The real question then, is not whether moral judgment informs legal opinion (it always does), but whether that moral judgment is disqualifying if its source is religious faith. The same clause of the Constitution clearly says it is not: “but no religious Test shall ever be required as a Qualification to any Office or public Trust under the United States.” Put simply, every judicial decision involves moral judgment, and the Constitution forbids disqualifying a judge if her moral judgment is informed by religious faith.
While it goes beyond the text of the Constitution, and is unlikely that its drafters considered the point, this is a necessary conclusion. For the faithful, conscientious Catholic, all problems are theological problems, and all judgments are theological judgments. But this is not different in form from anyone else. One either does or does not consider one’s religious faith to inform one’s decisions; but in both cases, one is making a theological judgment. Judge Barrett’s detractors, then, do not really object that her religious opinions inform her judgment, but rather that her religious opinions are formed by a strong commitment to her Roman Catholic faith. The word for this is bigotry.
So, what about when those judgments conflict with positive law? When an absolute moral teaching of the Church conflicts with a statute that a judge is asked to interpret and apply? If it is question of interpretation of a duly passed and signed statute, the answer is different from a construal of the Constitution itself. The former requires faithful application of the law, even if the law is contrary to the moral judgment of the judge, and assuming that the law itself is not contrary to the Constitution. Judge Barrett has said unequivocally, under oath, that this is how she judges—and her commitment to that principle is informed by her Catholic faith.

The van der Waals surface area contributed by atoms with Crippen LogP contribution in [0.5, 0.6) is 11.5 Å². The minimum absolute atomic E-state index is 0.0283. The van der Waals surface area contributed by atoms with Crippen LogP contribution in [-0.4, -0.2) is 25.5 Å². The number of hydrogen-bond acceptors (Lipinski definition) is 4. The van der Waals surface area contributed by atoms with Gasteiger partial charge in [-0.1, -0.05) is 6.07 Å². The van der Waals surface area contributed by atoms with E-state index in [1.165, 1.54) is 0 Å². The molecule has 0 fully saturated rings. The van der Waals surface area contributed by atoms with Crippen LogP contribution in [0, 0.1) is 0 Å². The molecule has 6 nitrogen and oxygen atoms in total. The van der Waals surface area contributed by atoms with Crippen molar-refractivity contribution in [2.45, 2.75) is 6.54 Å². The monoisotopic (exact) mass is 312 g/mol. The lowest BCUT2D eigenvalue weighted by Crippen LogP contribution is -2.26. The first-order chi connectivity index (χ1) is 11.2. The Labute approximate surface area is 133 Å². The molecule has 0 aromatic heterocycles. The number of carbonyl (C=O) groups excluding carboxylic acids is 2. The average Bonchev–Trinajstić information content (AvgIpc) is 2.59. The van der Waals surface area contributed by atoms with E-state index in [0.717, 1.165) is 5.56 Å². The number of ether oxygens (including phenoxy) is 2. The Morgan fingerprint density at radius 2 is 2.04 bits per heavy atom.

But if it is a question of interpreting contentious provisions of the Constitution itself, the Catholic judge is no less permitted to consider the moral conclusions she draws from her faith than is the non-Catholic judge permitted to consider the moral conclusions he draws from secular sources of moral judgment. To hold otherwise would be to require a religious test, which is expressly forbidden by the Constitution itself.
It is problematic, therefore, when Judge Barrett’s supporters say that her faith will have no bearing, both formally and materially, on how she judges. This at least implicitly endorses the irrational fears of her detractors. And more importantly, it would underwrite a theory of judging (and participation in political life more broadly), that is simply not possible.
Contrary to my friend Carter Snead’s conclusion, Justice Barrett’s faith will be “a source of authority for her work as a judge,” as it should be. As a justice, she will “draw on [an] extralegal source of authority — be it religious, moral or political.” Just like her eight colleagues on the bench, and the 100 Senators who will vote on her confirmation.
Kenneth Craycraft is a licensed attorney and the James J. Gardner Family Chair of Moral Theology at Mount St. Mary’s Seminary and School of Theology, the seminary for the Archdiocese of Cincinnati. He holds the Ph.D. in theology from Boston College, and the J.D. from Duke University School of Law.